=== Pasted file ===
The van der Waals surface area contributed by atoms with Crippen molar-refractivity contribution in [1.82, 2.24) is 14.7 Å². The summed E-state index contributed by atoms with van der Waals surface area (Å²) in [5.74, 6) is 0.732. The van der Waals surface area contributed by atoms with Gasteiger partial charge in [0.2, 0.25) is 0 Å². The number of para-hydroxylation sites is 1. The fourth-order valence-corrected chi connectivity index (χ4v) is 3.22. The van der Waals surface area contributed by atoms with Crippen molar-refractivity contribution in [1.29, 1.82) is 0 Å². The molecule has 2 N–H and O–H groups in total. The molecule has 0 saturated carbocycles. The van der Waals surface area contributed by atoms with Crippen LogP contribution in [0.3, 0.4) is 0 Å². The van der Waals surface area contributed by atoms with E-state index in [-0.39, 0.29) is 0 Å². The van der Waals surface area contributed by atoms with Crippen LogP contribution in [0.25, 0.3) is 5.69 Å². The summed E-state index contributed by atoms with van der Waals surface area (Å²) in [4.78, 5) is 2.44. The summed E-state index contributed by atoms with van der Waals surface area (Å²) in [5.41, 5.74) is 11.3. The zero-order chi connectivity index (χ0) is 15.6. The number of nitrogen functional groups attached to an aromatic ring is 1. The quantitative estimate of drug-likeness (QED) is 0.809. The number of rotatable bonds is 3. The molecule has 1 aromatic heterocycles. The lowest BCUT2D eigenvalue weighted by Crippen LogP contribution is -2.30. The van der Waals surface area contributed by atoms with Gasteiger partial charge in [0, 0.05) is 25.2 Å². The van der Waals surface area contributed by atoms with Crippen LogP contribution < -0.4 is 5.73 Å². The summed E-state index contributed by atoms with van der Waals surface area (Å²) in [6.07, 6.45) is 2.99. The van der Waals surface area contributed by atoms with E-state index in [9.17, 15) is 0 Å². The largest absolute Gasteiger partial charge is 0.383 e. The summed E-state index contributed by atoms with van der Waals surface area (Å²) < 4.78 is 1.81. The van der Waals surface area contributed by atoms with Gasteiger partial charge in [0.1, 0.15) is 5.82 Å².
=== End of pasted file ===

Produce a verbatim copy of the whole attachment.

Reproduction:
The van der Waals surface area contributed by atoms with Crippen molar-refractivity contribution in [1.82, 2.24) is 14.7 Å². The summed E-state index contributed by atoms with van der Waals surface area (Å²) in [5.74, 6) is 0.732. The van der Waals surface area contributed by atoms with Gasteiger partial charge in [0.2, 0.25) is 0 Å². The number of para-hydroxylation sites is 1. The fourth-order valence-corrected chi connectivity index (χ4v) is 3.22. The van der Waals surface area contributed by atoms with Crippen molar-refractivity contribution in [1.29, 1.82) is 0 Å². The molecule has 2 N–H and O–H groups in total. The molecule has 0 saturated carbocycles. The van der Waals surface area contributed by atoms with Crippen LogP contribution in [0.3, 0.4) is 0 Å². The van der Waals surface area contributed by atoms with E-state index in [-0.39, 0.29) is 0 Å². The van der Waals surface area contributed by atoms with Crippen LogP contribution in [0.25, 0.3) is 5.69 Å². The summed E-state index contributed by atoms with van der Waals surface area (Å²) in [4.78, 5) is 2.44. The summed E-state index contributed by atoms with van der Waals surface area (Å²) in [5.41, 5.74) is 11.3. The zero-order chi connectivity index (χ0) is 15.6. The number of nitrogen functional groups attached to an aromatic ring is 1. The quantitative estimate of drug-likeness (QED) is 0.809. The number of rotatable bonds is 3. The molecule has 1 aromatic heterocycles. The lowest BCUT2D eigenvalue weighted by Crippen LogP contribution is -2.30. The van der Waals surface area contributed by atoms with Gasteiger partial charge in [0, 0.05) is 25.2 Å². The van der Waals surface area contributed by atoms with Crippen LogP contribution < -0.4 is 5.73 Å². The summed E-state index contributed by atoms with van der Waals surface area (Å²) in [6.07, 6.45) is 2.99. The van der Waals surface area contributed by atoms with E-state index in [9.17, 15) is 0 Å². The largest absolute Gasteiger partial charge is 0.383 e. The summed E-state index contributed by atoms with van der Waals surface area (Å²) < 4.78 is 1.81. The van der Waals surface area contributed by atoms with Gasteiger partial charge in [0.1, 0.15) is 5.82 Å².